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How to Stop Blaming Others

12/27/2019
Blaming Others

Where we are in life is directly caused by the decisions and actions of our past.  Each decision, large and small, creates our current reality.  We can easily blame others by not owning our decisions.  However, blaming others does not help us.  Blame becomes the excuse, and we are stuck.  Freedom from blame is the most powerful reality in life.  We are liberated by the choices we make for the future.  The choice to change is a gift that most people overlook.  As long as there is breath in our body and thoughts in our brain, you are capable of changing what comes next in life.  Your last breath is not nearly as important as the next breath you take.

Blaming others is a crippling choice we make.  It focuses on the past with no perspective for the future.  Are you stuck in a bad job?  Are you unhappy with your physical condition?  Looking backwards will not solve your problem.  The only way to improve is taking ownership of your current reality and move forward.  Opportunities are in the windshield not the rearview mirror.  Everyone feels the guilt and shame of the past.  It is easier to blame others than own our present.  Focus on your future.

Following is a speech from Gene Kranz after the catastrophic Apollo 1 fire that killed three astronauts on January 27th, 1967.  Gene Kranz was NASA flight director during the tragedy and is better known for the Ed Harris portrayal of him in the movie Apollo 13. 

 [Spaceflight will never tolerate carelessness, incapacity, and neglect. Somewhere, somehow, we screwed up. It could have been in design, build, or test. Whatever it was, we should have caught it. We were too gung ho about the schedule and we locked out all of the problems we saw each day in our work.

Every element of the program was in trouble and so were we. The simulators were not working, Mission Control was behind in virtually every area, and the flight and test procedures changed daily. Nothing we did had any shelf life. Not one of us stood up and said, ‘Dammit, stop!’ I don’t know what Thompson’s committee will find as the cause, but I know what I find. We are the cause! We were not ready! We did not do our job. We were rolling the dice, hoping that things would come together by launch day, when in our hearts we knew it would take a miracle. We were pushing the schedule and betting that the Cape would slip before we did.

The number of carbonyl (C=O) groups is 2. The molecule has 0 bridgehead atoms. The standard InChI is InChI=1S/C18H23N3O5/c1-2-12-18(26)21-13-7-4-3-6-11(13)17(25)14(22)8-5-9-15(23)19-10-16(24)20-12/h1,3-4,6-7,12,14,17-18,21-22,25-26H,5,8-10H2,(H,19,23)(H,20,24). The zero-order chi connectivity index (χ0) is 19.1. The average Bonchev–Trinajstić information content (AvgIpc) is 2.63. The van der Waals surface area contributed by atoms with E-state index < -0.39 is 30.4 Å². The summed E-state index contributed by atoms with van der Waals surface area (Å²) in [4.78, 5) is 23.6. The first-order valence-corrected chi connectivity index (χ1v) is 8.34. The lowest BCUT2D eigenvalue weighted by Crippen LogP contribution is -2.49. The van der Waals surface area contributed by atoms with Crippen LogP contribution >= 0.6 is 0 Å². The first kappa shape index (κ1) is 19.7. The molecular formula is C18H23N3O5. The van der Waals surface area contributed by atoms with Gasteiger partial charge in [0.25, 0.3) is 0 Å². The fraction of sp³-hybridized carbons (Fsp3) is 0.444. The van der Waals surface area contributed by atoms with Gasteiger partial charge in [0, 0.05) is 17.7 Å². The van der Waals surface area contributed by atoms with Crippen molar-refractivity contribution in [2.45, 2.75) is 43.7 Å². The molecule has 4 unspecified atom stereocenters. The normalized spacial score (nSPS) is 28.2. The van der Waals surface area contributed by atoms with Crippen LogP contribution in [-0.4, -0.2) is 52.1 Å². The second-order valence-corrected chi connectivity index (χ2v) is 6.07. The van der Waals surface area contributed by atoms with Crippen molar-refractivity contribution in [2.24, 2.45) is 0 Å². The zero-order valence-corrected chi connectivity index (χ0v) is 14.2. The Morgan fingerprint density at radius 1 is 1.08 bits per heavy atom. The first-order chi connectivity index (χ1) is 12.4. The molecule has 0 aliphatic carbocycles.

From this day forward, Flight Control will be known by two words: ‘Tough’ and ‘Competent.’ Tough means we are forever accountable for what we do or what we fail to do. We will never again compromise our responsibilities. Every time we walk into Mission Control we will know what we stand for. Competent means we will never take anything for granted. We will never be found short in our knowledge and in our skills. Mission Control will be perfect.

 

When you leave this meeting today you will go to your office and the first thing you will do there is to write ‘Tough and Competent’ on your blackboards. It will never be erased. Each day when you enter the room these words will remind you of the price paid by Grissom, White, and Chaffee. These words are the price of admission to the ranks of Mission Control.]

Make these powerful words echo in your hearts and minds as you look ahead.  Write this on your own boards.  Make these words the standard by which you operate your life.  Tough is owning life as your own.  Tough is accountable without the need to be perfect.  It is taking action to improve.  Tough can be changing the people who surround you.  Or, changing how you approach life.  Suck it up buttercup and get tough.

Competent means working on your next version of life.  Become a passionate learner.  Develop new and scary skills.  Live outside your comfort zone.  Accept criticism and judgment as indicators you are moving in the right direction.  When you choose change, you will be criticized.  People will judge you for making a difference.  Make the fear of the past your fuel for the future.  Refuse to stay the same.  Be the hardest worker in the room.  You cannot control your genetics or natural gifts.  But you can always control your effort.  Be tough, be competent and refuse to blame others.

You Hit the Nail on the Head
John, You have hit the nail on the head here. In drilling down to true causes, I'm realizing that it is human nature to find someone to blame. It's what we hear... operator error, pilot error, human error. This innate bias is an obstacle to learning since it prevents getting to the real truth. Research shows that 80-90% of the time the cause of human error is organizational weakness. Meaning, all the "corrective actions" of retraining, procedure rewriting, punishment only serves to deflect from the root causes. The best corrective action is for "leaders" to look in the mirror -- that's where the problems lie.
(December 30, 2019 ~ 1:45 PM)
By Tom Harvey